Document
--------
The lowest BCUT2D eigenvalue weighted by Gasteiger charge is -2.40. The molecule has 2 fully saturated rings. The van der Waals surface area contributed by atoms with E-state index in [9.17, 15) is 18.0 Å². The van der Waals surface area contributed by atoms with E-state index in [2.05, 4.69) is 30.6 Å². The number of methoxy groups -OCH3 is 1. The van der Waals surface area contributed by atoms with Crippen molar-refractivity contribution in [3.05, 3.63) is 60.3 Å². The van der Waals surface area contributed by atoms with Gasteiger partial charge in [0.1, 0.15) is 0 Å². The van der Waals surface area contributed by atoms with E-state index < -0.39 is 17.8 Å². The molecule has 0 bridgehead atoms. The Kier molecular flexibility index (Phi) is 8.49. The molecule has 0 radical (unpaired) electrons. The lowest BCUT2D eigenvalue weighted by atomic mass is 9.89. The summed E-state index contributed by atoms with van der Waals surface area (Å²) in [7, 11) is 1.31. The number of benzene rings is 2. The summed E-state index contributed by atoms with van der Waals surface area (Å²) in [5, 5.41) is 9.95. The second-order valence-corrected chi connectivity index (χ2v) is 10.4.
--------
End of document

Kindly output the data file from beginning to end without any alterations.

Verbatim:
The lowest BCUT2D eigenvalue weighted by Gasteiger charge is -2.40. The molecule has 2 fully saturated rings. The van der Waals surface area contributed by atoms with E-state index in [9.17, 15) is 18.0 Å². The van der Waals surface area contributed by atoms with E-state index in [2.05, 4.69) is 30.6 Å². The number of methoxy groups -OCH3 is 1. The van der Waals surface area contributed by atoms with Crippen molar-refractivity contribution in [3.05, 3.63) is 60.3 Å². The van der Waals surface area contributed by atoms with Gasteiger partial charge in [0.1, 0.15) is 0 Å². The van der Waals surface area contributed by atoms with E-state index < -0.39 is 17.8 Å². The molecule has 0 bridgehead atoms. The Kier molecular flexibility index (Phi) is 8.49. The molecule has 0 radical (unpaired) electrons. The lowest BCUT2D eigenvalue weighted by atomic mass is 9.89. The summed E-state index contributed by atoms with van der Waals surface area (Å²) in [7, 11) is 1.31. The number of benzene rings is 2. The summed E-state index contributed by atoms with van der Waals surface area (Å²) in [5, 5.41) is 9.95. The second-order valence-corrected chi connectivity index (χ2v) is 10.4.